‘The Body as a Lens to Look at Everything’

“Rewriting the Body,” a Collection of Poems by Former Kansas Poet Laureate Wyatt Townley

“Rewriting the Body, poems by Wyatt Townley,” Stephen F. Austin State University Press (96 pages; $18), is available through the publisher’s website, www.tamupress.com, the author’s website www.WyattTownley.com or your favorite bookstore. (photo by Nathan Lang)

In the biographical statement on the back of her new book, Wyatt Townley is described as living at “the curious intersection of poetry and poetry-in-motion.” And her rhythmic command of her chosen literary medium bears that out.

“Rewriting the Body” is the fourth and latest poetry collection by Townley, a Shawnee Mission resident who was Kansas Poet Laureate from 2013 to 2015. Encompassing four sections, the book combines personal reflection with more universal musings, including the occasional dollop of humor.

Townley, whose work has been published in the “Paris Review” and the “North American Review” and has been read on NPR by no less a cultural personage than Garrison Keillor, is a former dancer turned yoga teacher.

What relationship does she see between poetry and yoga?

“I used to think these were separate arts,” she said. “But now I think it’s all poetry — really, all of life is poetry, if we can open ourselves to seeing it. The body itself is a poem we rewrite with every breath. But we treat it like an object.”

A fourth-generation Kansan who grew up on the Missouri side of the metro area, Townley is a founding board member of The Writers Place in Kansas City and has appeared at literary festivals and writers’ conferences. Her other books include the poetry collections “The Breathing Field,” “Perfectly Normal” and “The Afterlives of Trees” and a yoga guide, “Yoganetics.”

Townley’s interest in poetry arose from being “raised in a family that valued being pleasant over being authentic. Poetry provided a safe space to explore and express anything more colorful — which is pretty much everything.”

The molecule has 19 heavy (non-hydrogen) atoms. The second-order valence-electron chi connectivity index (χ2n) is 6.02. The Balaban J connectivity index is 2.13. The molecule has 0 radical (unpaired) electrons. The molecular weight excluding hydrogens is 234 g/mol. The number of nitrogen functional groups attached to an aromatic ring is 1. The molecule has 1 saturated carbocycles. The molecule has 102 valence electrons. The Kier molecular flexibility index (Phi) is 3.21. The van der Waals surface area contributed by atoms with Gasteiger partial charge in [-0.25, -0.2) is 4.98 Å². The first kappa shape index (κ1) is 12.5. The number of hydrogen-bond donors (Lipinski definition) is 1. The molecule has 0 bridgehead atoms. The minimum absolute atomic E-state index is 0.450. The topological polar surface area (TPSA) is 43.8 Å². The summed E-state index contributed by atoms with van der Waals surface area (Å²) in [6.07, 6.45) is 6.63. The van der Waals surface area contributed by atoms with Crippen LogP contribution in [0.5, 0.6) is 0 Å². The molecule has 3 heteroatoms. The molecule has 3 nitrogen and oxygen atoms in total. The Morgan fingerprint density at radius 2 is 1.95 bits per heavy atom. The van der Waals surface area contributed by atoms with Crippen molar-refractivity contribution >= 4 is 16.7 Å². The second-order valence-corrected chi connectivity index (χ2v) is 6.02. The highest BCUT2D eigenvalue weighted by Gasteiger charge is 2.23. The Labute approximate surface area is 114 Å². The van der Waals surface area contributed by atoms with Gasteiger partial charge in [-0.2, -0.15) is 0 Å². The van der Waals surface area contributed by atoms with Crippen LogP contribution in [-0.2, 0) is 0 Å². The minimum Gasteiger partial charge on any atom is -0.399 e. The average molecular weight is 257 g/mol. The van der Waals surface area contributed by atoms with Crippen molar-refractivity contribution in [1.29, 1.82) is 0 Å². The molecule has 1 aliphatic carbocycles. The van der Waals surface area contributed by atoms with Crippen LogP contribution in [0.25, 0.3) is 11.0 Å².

“Rewriting the Body,” she said, is both a culmination and a new beginning.

“Each book builds on the last, yet starts over, each poem teaching me how to write it,” Townley said. “Probably because of my dance and yoga background, I write from the body, and use the body as a lens to look at everything. This book explores the body as place — as home — from room to room, trauma to revelation.”

Townley’s gift for detail is on splendid display in a poem from the new collection, called “Knowing the Difference” (right).

Townley credits her Kansas roots with having a significant influence on her poetic sensibility. Particularly the state’s “spaciousness.”

“That awareness probably comes from our long horizon and big sky, and I thirsted for them when I lived in New York for 17 years,” she said. “And of course, the wind! Kansas is named for the wind, and I know it roams through my rhythms and poems. The white space around the words is at least as important as the words, and I revel in negative space.”

Influences from the realm of poetry itself range from Walt Whitman to e.e. cummings, and from Anne Sexton to T.S. Eliot.

Poetry has acquired a reputation for being difficult to understand, but Townley’s poems are accessible in much the same way as those of Whitman and cummings. Whether looking back on a “First Kiss” or relating the “Force of Nature” to the facts of one’s life, she finds the universal in the personal.

“Everyone we read is an influence,” she said. “But those we return to again and again go deeper. I think we find the poets we need in order to grow, just as the teacher shows up when the student is ready.”

Her time as Poet Laureate of Kansas was “an honor and privilege.”

“People are hungry to talk about important things, and poetry can focus the attention like a laser,” Townley said. “The role of poet laureate was personally a challenge for me, because moving from private to public was a leap for this introvert. But I found my way, podium by podium, because my mission was bigger than my problem. That mission was bringing people home to poetry, and poetry home to people. It still is.”

What does she hope poetry aficionados and neophytes will take away from “Rewriting the Body”?

“As a reader, I always look to be moved,” Townley said. “I want my perception altered. I want new insight, or a breakthrough, whether micro or macro.

“Transformation and revelation are big words, but that’s what I’m after as a reader, and it’s what I’m after as a writer,” she said. “I hope readers can connect with my work, and find the door that leads into their own lives.”

“Rewriting the Body” Launch Events:

March 13, 6 to 8 p.m., Johnson County Central Resource Library, 9875 W 87th St., Overland Park, Kansas.

March 14, 7 p.m., The Raven Book Store, 6 E. 7th St., Lawrence, Kansas.

Photo of Wyatt Townley by Terry Weckbaugh

About The Author: Calvin Wilson

Calvin Wilson

Calvin Wilson is an arts writer at the St. Louis Post-Dispatch. He is also host and creator of the jazz program, “Somethin’ Else,” on 107.3 FM and 96.3 HD2 in St. Louis.

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